HST: The Gonzo Tapes

Hunter Thompson released two enormous volumes of his collected letters during his life, each concentrating on a different portion of his life. There were letters from his time in the Army as well as much latter in his career after he’d achieved relative fame.

The simple idea to collect all of you correspondence from the time one is about twenty five years old seems odd at best. So, what kind of self absorbed man does that? HST does.

Since his death a few years ago, there have been a number of film related projects that have surfaced and now a cd set of his notes and ramblings.

Pulp: The Blonde on the Street Corner

“You’re thirty years old and what do you have?”


“Is that what you want?”

"It gives me very little to worry about.”

Focusing on the inability of a group of men to obtain gainful employment during the (first) depression, the Goodis’ novel uses curt phases and direct, plain descriptions of scenes to explicate mood and intent.

Everything is spelled out, nothing is left vague. This isn’t necessarily a device only utilized by Goodis, but it does fit a broad description of pulp/crime/noir fiction coming out of the ‘40s.

Dead Heart - Gogol's Nozdryov

Dead Souls was the signature novel from Nikolay Gogol, a Russian born in the Ukraine, written while living in Rome. It was first published in Russia in 1842, and was the book that established Gogol as the greatest Russian prose writer of his time. Gogol wrote many significant works, including Mirgorod, and the play Zhenitba, before supposedly burning his sequels to Dead Souls and then dying at the age of 43.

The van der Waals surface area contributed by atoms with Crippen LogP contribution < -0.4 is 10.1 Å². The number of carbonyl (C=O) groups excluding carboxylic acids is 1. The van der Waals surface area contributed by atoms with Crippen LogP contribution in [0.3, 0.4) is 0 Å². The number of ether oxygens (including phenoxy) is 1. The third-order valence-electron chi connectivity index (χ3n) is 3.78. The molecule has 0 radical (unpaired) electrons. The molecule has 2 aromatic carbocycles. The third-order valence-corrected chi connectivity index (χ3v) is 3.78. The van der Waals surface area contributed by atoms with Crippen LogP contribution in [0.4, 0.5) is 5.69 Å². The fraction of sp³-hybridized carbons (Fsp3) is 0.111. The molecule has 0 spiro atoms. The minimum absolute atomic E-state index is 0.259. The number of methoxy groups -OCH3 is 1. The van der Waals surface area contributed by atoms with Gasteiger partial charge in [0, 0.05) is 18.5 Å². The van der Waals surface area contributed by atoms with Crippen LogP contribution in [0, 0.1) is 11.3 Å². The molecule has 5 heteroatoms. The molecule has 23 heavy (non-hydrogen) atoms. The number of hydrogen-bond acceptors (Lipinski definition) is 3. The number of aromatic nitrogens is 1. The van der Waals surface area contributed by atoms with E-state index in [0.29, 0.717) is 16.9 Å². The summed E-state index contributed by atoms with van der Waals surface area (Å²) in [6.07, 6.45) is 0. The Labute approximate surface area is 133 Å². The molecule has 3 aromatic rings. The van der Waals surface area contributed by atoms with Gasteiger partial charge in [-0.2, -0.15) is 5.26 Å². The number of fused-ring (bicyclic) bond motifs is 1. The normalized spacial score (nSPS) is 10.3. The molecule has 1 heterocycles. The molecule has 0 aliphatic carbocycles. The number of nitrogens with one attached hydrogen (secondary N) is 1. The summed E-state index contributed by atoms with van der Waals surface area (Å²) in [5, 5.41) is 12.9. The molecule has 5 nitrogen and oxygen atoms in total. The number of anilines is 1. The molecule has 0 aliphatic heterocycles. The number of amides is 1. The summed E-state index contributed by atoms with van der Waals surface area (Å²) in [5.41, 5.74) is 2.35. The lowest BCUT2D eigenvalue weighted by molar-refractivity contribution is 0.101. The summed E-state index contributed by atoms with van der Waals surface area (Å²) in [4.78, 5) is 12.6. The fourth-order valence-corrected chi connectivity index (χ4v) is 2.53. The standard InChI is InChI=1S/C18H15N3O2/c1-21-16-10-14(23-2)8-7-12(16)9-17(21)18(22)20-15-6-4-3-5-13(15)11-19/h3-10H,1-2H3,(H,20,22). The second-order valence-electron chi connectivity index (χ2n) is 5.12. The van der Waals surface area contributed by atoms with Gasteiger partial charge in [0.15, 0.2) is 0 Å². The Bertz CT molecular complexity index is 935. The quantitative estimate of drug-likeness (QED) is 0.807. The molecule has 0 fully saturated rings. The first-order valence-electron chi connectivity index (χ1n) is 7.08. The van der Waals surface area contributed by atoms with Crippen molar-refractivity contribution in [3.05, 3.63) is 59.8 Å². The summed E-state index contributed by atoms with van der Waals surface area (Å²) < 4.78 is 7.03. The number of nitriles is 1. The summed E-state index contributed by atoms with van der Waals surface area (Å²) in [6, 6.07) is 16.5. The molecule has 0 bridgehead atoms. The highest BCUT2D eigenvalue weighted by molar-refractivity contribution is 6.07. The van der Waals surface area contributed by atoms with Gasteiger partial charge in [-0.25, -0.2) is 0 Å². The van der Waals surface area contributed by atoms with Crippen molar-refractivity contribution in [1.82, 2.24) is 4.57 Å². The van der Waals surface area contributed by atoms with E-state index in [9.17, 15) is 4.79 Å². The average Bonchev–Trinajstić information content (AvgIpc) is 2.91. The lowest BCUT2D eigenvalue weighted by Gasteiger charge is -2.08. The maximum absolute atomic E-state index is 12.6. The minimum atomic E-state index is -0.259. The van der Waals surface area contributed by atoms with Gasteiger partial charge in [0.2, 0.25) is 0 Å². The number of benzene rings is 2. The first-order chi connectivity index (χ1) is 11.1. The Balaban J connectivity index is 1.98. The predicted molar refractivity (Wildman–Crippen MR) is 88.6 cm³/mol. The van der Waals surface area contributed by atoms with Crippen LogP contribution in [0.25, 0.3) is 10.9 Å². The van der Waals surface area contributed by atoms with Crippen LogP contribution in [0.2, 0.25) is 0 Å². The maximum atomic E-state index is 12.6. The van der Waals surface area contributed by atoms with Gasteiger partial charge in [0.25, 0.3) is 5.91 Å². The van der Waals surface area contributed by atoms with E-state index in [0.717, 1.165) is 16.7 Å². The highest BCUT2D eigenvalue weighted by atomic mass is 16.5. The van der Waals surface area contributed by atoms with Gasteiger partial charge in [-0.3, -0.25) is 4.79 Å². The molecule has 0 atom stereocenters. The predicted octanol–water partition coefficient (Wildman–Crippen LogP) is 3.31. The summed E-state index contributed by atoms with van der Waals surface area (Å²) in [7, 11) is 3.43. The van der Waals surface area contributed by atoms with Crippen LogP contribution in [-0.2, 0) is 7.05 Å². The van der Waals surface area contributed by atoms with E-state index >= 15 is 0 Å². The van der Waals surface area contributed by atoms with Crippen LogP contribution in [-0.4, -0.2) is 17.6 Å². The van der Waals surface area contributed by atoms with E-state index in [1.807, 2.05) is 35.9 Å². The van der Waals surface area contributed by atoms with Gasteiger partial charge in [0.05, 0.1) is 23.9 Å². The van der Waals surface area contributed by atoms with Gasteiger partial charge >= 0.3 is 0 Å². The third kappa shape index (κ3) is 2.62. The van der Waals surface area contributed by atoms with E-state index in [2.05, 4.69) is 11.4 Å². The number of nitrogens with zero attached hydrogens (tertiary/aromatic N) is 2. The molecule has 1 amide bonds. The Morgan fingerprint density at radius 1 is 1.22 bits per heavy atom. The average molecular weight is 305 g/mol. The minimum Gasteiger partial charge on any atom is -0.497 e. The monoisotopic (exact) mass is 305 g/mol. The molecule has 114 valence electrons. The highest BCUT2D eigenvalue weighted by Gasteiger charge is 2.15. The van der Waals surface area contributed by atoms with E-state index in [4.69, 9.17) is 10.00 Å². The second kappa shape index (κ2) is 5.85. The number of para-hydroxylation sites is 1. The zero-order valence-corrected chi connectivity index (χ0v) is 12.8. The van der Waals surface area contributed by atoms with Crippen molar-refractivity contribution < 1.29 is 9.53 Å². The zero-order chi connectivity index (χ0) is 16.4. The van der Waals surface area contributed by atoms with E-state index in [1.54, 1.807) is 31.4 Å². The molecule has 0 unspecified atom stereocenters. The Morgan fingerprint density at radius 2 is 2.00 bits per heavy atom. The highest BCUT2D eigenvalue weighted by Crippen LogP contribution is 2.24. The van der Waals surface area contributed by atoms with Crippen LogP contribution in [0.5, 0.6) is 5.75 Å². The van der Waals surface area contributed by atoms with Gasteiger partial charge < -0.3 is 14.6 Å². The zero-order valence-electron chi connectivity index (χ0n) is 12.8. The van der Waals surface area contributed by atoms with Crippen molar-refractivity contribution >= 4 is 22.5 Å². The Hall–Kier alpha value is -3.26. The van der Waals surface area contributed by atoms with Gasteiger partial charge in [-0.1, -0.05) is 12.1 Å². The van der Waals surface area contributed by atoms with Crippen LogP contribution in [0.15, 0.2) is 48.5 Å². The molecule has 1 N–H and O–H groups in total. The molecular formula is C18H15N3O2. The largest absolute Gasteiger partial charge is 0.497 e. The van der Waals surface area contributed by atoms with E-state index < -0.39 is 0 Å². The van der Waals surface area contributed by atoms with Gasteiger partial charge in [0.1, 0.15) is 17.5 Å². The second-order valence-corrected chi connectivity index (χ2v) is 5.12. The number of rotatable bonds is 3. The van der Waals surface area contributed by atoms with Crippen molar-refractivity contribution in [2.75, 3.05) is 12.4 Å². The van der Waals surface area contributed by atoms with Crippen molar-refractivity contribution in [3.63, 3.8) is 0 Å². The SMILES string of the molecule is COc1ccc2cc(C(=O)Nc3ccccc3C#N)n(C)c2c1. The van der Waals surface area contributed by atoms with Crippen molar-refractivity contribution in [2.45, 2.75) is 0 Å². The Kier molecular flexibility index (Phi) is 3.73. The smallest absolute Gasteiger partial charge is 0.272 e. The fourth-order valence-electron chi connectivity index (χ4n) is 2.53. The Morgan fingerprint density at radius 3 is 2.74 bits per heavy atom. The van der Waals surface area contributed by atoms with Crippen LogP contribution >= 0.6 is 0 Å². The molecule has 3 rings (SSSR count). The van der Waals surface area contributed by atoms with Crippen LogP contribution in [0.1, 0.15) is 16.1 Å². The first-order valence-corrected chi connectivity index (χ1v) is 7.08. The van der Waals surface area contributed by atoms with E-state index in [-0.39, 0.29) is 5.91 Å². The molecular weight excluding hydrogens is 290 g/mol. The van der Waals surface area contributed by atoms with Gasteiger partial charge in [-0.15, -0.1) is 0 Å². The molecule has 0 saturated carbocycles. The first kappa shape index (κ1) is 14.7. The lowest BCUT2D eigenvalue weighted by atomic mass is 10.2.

Nozdryov, his "Dead Souls" lead character, archetypes the utterly selfish man, the man who has unlimited fun but zero love.

Dickens' A Christmas Carol

Dickens' A Christmas Carol was first published on December 19, 1843. Written in a feverish haste during a time when, despite his best-selling author status, and the on-going sales of the serialized Martin Chuzzlewit, Dickens was terribly short of money, Dickens managed to write the entire work in six short weeks. The book was an immediate success. Dickens commissioned noted artist John Leech to create four hand-colored etchings and another four black and white wood engravings as illustrations. Dickens also saw to it that the book had an elaborate binding and gilt-edged pages.

His Dark Materials - an Overview

For some reason, the theatrical release of "Golden Compass" created a strained argument over whether Philip Pullman argues against C.S. Lewis' God. The argument was monumentally silly; of course Pullman is an atheist, and of course he "hates" Chronicles of Narnia "with a deep and bitter passion," as he put it. Of course "His Dark Materials" shadow-steps Narnia in plot mechanics and in photo-negative thematics. When children are in over their heads, they need (or need not) turn to Help. What I don't understand, is why the argument wasn't simply about whether Dark Materials, or Narnia, present the more helpful worldview. In any case, this mini-overview isn't intended to rebut Pullman, nor to demonstrate the vapidity of his worldview. It's offered more as a quick-scan of a few plot elements for those who perhaps have not read the books, so that such readers might decide whether Dark Materials is likely to be worth their time. ...............